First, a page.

Tax evasion, market adjustments, and income distribution Updated

Market adjustments to tax evasion alter factor and product prices, which determine the true impacts and beneficiaries of tax evasion

Tulane University, USA

Tulane University, USA

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Elevator pitch

How does tax evasion affect the distribution of income? In the standard analysis of tax evasion, all the benefits are assumed to accrue to tax evaders. However, tax evasion has other impacts that determine its true effects. As factors of production move from tax-compliant to tax-evading (informal) sectors, these market adjustments generate changes in relative prices of products and factors, thereby affecting what consumers pay and what workers earn. As a result, at least some of the gains from evasion are shifted to consumers of goods produced by tax evaders, and at least some of the returns to tax evaders are competed away via lower wages.

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Key findings


Tax evasion creates a cascade of market adjustments as firms and individuals react to changing incentive structures.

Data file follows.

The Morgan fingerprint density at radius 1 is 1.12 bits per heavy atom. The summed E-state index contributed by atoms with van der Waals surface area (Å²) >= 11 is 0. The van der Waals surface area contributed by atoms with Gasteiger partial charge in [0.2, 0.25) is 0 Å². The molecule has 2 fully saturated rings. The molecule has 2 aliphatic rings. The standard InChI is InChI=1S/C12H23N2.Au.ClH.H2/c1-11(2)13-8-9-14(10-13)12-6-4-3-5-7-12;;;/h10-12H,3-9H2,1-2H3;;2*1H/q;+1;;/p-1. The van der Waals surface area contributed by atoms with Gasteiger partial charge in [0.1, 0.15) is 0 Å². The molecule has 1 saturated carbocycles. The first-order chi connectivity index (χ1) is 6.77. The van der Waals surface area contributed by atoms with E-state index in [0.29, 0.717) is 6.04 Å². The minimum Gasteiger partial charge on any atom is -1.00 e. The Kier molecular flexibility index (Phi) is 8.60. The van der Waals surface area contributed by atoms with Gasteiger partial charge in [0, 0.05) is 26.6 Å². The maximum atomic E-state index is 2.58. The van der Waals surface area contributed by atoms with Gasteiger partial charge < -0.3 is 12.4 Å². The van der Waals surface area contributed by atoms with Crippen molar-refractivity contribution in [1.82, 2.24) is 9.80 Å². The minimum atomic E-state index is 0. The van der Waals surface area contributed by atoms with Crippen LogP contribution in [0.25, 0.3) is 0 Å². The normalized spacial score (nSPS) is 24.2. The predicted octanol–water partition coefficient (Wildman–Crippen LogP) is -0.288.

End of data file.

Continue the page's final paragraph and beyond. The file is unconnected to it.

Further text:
Successful tax evasion may encourage others to enter the same occupation as the evader, and new entry will reduce the advantage of tax evasion.

A full analysis of the effects of tax evasion must recognize and incorporate general equilibrium adjustments via the interactions of supply and demand across multiple markets.

Recent research that incorporates general equilibrium adjustments suggests that tax evasion has large, and often neglected, effects on the distribution of income.


Standard tax incidence analysis does not adequately consider how tax evasion affects the distribution of income.

Most research neglects general equilibrium adjustments, resulting in incomplete and potentially misleading findings.

No study has yet simultaneously examined the full range of relevant factors.

As a result, knowledge of the true effects of tax evasion remains incomplete.

Author's main message

Standard analysis of tax evasion assumes that the main beneficiaries are the evaders themselves. However, tax evasion causes broader market adjustments that affect the distribution of income. Any tax advantage from evasion diminishes as labor and capital move into the tax-evading sector and as competition and substitution possibilities in production increase. Moreover, when tax evasion reduces some of the distorting effects of taxation, it may even increase the welfare of all households. Policymakers must recognize such market adjustments in order to understand the true impact of taxes on income distribution.

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